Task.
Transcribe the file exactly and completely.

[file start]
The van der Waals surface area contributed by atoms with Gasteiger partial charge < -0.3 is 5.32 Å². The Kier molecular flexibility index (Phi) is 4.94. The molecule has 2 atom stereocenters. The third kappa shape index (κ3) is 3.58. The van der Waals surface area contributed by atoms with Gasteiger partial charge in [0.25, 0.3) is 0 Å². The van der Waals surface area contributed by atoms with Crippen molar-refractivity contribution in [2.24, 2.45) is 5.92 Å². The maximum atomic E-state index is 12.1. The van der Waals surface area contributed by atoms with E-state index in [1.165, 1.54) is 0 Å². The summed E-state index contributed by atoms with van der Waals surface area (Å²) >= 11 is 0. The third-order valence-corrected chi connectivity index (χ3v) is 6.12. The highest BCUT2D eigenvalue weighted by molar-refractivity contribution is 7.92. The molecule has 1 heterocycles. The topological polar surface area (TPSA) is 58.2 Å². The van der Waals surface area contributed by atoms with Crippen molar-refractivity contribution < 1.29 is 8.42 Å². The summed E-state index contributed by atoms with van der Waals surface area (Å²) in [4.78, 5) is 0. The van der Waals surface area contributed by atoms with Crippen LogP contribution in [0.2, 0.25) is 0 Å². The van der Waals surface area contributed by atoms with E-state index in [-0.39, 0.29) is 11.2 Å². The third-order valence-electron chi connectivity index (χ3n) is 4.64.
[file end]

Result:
The van der Waals surface area contributed by atoms with Gasteiger partial charge < -0.3 is 5.32 Å². The Kier molecular flexibility index (Phi) is 4.94. The molecule has 2 atom stereocenters. The third kappa shape index (κ3) is 3.58. The van der Waals surface area contributed by atoms with Gasteiger partial charge in [0.25, 0.3) is 0 Å². The van der Waals surface area contributed by atoms with Crippen molar-refractivity contribution in [2.24, 2.45) is 5.92 Å². The maximum atomic E-state index is 12.1. The van der Waals surface area contributed by atoms with E-state index in [1.165, 1.54) is 0 Å². The summed E-state index contributed by atoms with van der Waals surface area (Å²) >= 11 is 0. The third-order valence-corrected chi connectivity index (χ3v) is 6.12. The highest BCUT2D eigenvalue weighted by molar-refractivity contribution is 7.92. The molecule has 1 heterocycles. The topological polar surface area (TPSA) is 58.2 Å². The van der Waals surface area contributed by atoms with Crippen molar-refractivity contribution < 1.29 is 8.42 Å². The summed E-state index contributed by atoms with van der Waals surface area (Å²) in [4.78, 5) is 0. The van der Waals surface area contributed by atoms with Crippen LogP contribution in [0.2, 0.25) is 0 Å². The van der Waals surface area contributed by atoms with E-state index in [-0.39, 0.29) is 11.2 Å². The third-order valence-electron chi connectivity index (χ3n) is 4.64.